Locarno (Sale)

Johnny Peters and the Jets were the first group to break into the Mecca ballroom circuit. We were asked to do every Thursday night at Sale Locarno about 1959/1960 by Bill Bloxham the manager.

When we used to come round on the revolving stage, we used to play the theme music to Sunday night at the Paladium.

The trouble was there were no electrical sockets on the revolving part of the stage, and you were lucky if the amps didn't go off as the plugs pulled out when you came round to relace the dance band."

Butch Mepham

The Sale Locarno had become a local Mod venue from the early 1960s and a friend of mine was chucked out of there for stomping in cuban heels on the sprung? dancefloor to Dave Clarke Five's 'Bits and Pieces'. By around 68 it had become the Blue Rooms and was full of suited smart mods, in grey, brown and lastly tan/green mohair. They had the silver glitter ball hanging from the ceiling and the bar sold Double Diamond in traditional pint pots. Cliff Bennett, One Way Love ...Zoot Money, Big Time Op, James Brown. There was a Time, Bill Moss, Sock it to 'em Soul Brother and Carolina by the Folks Bros were some of the hippest stuff played along with the Atlantic and Tamla more well known. Oh How Happy was played a lot by Edwin Singers? as well as Beach Boys, George Harrison ' My Sweet Lord'.

Scooters lined the back of the tunnelled entrance alll over the car park. Lots of these guys never got into the hard rock newer sounds, prefering to stay loyal to soul and the place probably became a precurser and recruiting ground for Wigan Casino, as the scene drifted into the seventies and the Blue Room remained a soul venue by the late seventies. Though I myself didn't really attend after 69.

Carina Star was a lesser known venue on School Road and also a casino. The mod sounds here were more mainstream, I think, and 60s things by the Tremoloes, Call me Number 1 and Eddison' Lighthouse, Love Grows were played often. Although obscurities like the Ethiopians, Hong Kong Flu were played alongside the Contours, A Little Misunderstanding. As we teenagers left around midnight, the same club but casino area upstairs, there was no downstairs, the club was filling up with older Teddy Boy gamblers and there Beehive girlfriends who would gamble on the tables until early hours.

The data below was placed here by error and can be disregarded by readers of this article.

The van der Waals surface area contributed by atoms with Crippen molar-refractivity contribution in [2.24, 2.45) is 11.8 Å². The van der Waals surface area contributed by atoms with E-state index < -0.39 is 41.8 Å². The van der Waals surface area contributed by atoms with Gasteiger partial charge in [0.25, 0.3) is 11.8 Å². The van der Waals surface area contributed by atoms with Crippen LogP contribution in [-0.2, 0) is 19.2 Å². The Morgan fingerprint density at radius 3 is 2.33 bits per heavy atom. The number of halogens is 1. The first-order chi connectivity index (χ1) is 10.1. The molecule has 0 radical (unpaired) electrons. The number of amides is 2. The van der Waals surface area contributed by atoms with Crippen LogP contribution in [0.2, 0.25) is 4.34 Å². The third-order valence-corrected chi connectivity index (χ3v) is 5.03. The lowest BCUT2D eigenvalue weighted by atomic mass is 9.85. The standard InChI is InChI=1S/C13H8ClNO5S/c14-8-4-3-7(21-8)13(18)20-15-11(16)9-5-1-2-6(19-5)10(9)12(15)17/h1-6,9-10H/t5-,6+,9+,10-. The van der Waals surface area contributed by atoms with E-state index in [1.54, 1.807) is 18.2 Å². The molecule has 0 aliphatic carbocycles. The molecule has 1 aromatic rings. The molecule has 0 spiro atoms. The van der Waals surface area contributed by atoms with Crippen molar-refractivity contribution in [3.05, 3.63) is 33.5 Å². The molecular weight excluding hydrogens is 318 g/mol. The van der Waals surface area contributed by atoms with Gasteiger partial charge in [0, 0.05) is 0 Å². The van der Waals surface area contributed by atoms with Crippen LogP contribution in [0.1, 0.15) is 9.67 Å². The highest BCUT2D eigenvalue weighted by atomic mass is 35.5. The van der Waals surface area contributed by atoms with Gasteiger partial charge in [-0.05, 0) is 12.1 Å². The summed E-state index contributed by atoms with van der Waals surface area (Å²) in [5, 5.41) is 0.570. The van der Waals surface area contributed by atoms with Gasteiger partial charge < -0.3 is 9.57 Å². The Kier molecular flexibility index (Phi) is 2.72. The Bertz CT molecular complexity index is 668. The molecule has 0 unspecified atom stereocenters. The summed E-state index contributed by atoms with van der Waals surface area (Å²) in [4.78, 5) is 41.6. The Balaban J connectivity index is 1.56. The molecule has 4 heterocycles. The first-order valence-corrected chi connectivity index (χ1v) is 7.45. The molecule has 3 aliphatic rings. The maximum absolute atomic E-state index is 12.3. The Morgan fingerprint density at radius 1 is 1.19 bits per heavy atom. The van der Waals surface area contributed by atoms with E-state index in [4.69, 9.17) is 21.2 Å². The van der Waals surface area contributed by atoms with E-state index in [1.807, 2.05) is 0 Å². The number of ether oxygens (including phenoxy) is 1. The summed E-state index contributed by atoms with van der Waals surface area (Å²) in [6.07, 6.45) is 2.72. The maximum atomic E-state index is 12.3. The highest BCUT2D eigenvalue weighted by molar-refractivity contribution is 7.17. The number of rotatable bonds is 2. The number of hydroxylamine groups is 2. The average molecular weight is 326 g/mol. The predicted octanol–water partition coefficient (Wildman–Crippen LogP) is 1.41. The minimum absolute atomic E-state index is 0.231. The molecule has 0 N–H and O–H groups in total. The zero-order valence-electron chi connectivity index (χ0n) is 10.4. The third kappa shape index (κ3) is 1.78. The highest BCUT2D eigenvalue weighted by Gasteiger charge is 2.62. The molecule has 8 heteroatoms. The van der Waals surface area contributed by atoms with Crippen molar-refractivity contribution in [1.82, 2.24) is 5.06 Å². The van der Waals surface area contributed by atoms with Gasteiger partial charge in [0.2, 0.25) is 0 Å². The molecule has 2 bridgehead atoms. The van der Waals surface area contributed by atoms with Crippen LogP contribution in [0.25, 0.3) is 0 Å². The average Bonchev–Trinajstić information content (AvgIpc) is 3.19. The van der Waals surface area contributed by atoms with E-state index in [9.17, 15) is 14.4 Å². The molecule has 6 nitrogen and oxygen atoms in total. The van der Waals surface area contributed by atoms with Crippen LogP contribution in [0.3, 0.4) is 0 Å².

Warren Taylor Fantastic venue - as were all the Mecca Locarnos. Revolving stage, great atmosphere, appreciative crowd. I even remember there was an internal CCTV system and tv screens - quite an innovation in 1965!

The Vincents played Sale Locarno on a few occasions. Vincents biog shows the ad for Thursday 18th November 1965.

Good memories.

Peter Royle - 11/3/10

I remember Billy QT working on Sunday nights at the Blue Rooms at Sale Locarno.

I was told he was called QT after the then popular, and probably the only, Quick Tan lotion.He was always tanned but not "tangoed" like so many youngsters these days. God, I must be getting old!! Any way I was probably about 14-15 then so it would be 1967 onwards. What happy memories.

Ann Read (was Pickersgill) - 7/10/12

Well here's a trip back in time, I have stumbled across this page once or twice whilst catching up on recent events ie Ray Teret and his pal.

I lived at the time three doors away from the Locarno and spent many a happy hour exploring the interior, previously it had been a splendid swimming pool and Lido known as the Sale Lido with shops either side (Lido parade) where I lived.

Not wishing to bore readers with a long post I will just list some of the events I remember during those years...

1960's

Met the then Manager's son Bill Macleish, we both went to the same primary school Urban Rd. We had mock battles usually with wooden swords and shields using those blue bottle trollys from behind the bars as chariots all over the ballroom and auditorium up stairs, even the dark dank tilled swimming pool under the dance floor. Shared some target practice with Wayne Fontana and the Mindbenders in the car park -where the air rifle came from I have no idea.

1968-69

The Blue room at the rear down the smelly tunnel almost became my second home. I was either outside listening to the music and drooling over the two wheeled or two legged delights or as I grew a little older or looked it, inside clutching a half of bitter and being only 15 hoping my father would be asleep when I got home.

I remember the night Dave Kelly the DJ was involved in a RTA and sadly died.